There’s a fine line between kitsch and just-plain weird, and the Crime and Punishment Museum in Ashburn crosses and recrosses the line many times – surprising, really, given how small the museum is. This isn’t a bad thing. No, the museum is, in fact, a fascinating look at the way small-town criminals – along with sheriffs and their families – lived back in the day. And I’m hear to tell you, it wasn’t much like Andy’s jail in Mayberry.
Located just off I-75 at Exit 82 (look for the pig by the side of the interstate – it’s the exit where you can pick up homemade sausage at Carroll’s Sausage & Meats), the downtown museum is housed in what could be a quaint bed and breakfast, until you get inside and there are some things that are less welcoming. The red-brick, two-story home, built in 1906, the same year as the next-door, similarly constructed courthouse, was designed to hold local prisoners upstairs with the sheriff and his family living downstairs. Cozy.
Tours are provided by the Ashburn-Turner County Chamber of Commerce located just across the street. Call ahead to be sure they’re available. My guide, Ashley Miller, the office manager, was knowledgeable – about both facts and lore – and made us squirm and laugh in roughly equal parts.
The tour starts downstairs in the family living quarters. The daughter of one of the sheriffs donated some of the original furniture to the museum. And the parlor looks like the family will be back any minute to play and sing around the organ or do some needlework. From there, though, the tour gets a little spooky.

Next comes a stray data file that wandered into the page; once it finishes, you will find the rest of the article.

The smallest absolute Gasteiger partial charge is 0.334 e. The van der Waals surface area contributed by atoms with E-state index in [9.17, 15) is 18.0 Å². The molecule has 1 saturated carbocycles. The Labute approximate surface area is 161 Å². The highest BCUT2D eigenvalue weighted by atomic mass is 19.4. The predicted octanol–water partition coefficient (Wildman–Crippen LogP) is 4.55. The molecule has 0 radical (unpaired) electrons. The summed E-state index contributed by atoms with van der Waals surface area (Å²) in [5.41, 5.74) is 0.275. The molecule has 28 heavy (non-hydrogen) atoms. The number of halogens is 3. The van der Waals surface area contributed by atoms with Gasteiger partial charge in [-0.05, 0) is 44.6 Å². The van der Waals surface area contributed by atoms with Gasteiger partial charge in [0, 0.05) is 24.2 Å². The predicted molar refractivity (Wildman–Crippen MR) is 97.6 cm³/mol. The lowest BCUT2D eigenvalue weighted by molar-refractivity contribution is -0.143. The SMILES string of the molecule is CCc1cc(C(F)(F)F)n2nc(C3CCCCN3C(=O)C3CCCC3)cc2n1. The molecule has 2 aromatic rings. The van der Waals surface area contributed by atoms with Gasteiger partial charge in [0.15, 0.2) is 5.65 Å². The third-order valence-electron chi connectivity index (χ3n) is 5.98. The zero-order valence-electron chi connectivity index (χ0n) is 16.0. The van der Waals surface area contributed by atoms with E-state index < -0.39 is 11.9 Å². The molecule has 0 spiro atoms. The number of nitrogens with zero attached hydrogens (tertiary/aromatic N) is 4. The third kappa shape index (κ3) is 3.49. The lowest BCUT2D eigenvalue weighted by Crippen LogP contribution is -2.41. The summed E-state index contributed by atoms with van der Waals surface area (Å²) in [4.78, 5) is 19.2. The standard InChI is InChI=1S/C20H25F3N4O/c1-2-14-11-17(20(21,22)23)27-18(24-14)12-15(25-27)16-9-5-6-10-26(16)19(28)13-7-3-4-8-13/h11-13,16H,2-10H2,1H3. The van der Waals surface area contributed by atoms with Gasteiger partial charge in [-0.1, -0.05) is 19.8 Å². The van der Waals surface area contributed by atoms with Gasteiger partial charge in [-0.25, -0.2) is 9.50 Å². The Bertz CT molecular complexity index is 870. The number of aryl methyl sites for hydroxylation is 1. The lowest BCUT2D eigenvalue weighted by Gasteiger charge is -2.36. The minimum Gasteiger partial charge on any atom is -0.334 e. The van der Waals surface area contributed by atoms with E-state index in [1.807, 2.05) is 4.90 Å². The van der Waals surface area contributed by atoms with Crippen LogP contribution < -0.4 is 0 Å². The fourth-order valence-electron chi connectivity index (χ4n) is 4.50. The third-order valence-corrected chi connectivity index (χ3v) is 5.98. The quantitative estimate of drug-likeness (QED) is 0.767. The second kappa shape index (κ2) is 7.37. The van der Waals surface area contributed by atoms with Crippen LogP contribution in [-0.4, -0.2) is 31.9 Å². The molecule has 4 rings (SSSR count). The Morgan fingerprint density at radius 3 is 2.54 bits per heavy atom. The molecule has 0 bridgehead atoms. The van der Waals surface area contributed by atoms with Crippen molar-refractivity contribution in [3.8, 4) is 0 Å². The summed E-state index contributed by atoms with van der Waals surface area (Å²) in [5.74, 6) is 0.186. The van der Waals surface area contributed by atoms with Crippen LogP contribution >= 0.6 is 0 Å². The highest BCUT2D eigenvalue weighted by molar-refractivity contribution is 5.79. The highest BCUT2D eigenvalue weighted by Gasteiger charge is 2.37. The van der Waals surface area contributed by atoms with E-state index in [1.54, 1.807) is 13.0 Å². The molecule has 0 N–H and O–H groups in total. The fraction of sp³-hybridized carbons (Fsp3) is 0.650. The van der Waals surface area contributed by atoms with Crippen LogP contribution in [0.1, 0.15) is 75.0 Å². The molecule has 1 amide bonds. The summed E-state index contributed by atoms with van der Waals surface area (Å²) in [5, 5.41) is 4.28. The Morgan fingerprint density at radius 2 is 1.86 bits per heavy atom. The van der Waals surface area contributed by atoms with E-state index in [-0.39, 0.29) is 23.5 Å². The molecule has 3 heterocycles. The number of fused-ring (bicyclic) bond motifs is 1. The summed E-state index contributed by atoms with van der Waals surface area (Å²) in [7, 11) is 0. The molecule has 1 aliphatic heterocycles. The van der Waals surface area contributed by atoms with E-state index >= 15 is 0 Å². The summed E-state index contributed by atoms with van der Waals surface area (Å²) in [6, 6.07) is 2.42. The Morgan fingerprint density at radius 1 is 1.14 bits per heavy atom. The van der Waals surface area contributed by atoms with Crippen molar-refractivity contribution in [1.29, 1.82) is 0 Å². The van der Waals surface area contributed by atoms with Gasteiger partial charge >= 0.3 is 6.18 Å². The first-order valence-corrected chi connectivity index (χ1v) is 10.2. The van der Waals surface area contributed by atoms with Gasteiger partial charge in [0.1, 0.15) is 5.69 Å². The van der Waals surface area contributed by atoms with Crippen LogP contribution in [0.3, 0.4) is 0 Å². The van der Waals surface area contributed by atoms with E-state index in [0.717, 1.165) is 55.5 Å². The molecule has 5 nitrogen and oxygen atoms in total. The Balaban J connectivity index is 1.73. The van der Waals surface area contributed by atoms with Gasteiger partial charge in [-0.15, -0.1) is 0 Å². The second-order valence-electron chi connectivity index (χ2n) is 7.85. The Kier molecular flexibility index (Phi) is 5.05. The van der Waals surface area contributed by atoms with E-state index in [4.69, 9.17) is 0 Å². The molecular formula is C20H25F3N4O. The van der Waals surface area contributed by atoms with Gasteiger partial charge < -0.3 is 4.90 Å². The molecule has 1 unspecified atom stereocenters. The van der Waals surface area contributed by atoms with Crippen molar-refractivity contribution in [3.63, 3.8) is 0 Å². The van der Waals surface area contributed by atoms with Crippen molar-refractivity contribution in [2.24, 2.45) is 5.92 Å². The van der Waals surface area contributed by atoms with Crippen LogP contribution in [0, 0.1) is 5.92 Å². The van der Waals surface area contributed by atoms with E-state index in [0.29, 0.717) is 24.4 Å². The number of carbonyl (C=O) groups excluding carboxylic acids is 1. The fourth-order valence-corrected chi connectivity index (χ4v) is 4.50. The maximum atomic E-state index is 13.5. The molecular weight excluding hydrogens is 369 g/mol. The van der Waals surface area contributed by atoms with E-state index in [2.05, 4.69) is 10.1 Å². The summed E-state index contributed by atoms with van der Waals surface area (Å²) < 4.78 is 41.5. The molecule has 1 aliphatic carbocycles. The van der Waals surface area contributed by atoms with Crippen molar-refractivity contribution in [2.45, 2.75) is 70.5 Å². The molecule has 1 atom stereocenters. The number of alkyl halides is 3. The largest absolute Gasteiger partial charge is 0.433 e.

On the main level, you’ll see a collection of things owned by the lawmen and their families and some of the prisoners, along with items related to both crime and punishment. There’s a cat-o-nine tails whip that was used so often on prisoners it’s down to just three tails, a replica of an electric chair, photos of the sheriffs who served and lived there, and a wall of last-meal requests by condemned prisoners – not from that jail, though they did hold executions there.
A locked steel – original lock, huge brass key – door at the back of the house leads to the sheriff’s office and stairs to the jail on the second floor. The jail is a strap-steel cage divided into cells. It’s in the center of the upstairs with an indoor walkway all the way around. But the highlight (or low-light)
of the prison is the execution chamber, complete with noose (though it’s not original). Two convicted murders were hung at the jail, dropping through a trapdoor in the floor to the sheriff’s office below.
“The jail was in use until 1993 when there was a small riot,” Miller says. “The prisoners flooded the toilets. They started small fires and made a huge mess.”
“The sheriff who was living downstairs at the time, said, ‘You made the mess. You’re going to stay in it.’ He took black paint and painted the windows so they couldn’t see out and left them there for a week in total darkness. After a week the federal government got involved. They said, ‘Absolutely not. You cannot do that.’ They took the prisoners out.”
There are folks who believe some of those prisoners – and others who suffered in the dark, airless facility – haunt the building to this day. If you want to take the particularly spooky tour, get in touch with the Paranormal Society of Middle Georgia. They’ll tell you all about the ghosts of inmates past.
The Crime & Punishment Museum is open by appointment only – though I got my appointment by calling a couple of hours ahead, and the couple on the tour with me just happened to walk in at the right time to join us. But it’s worth the call – and a great place for a pit stop if you need a break from the interstate.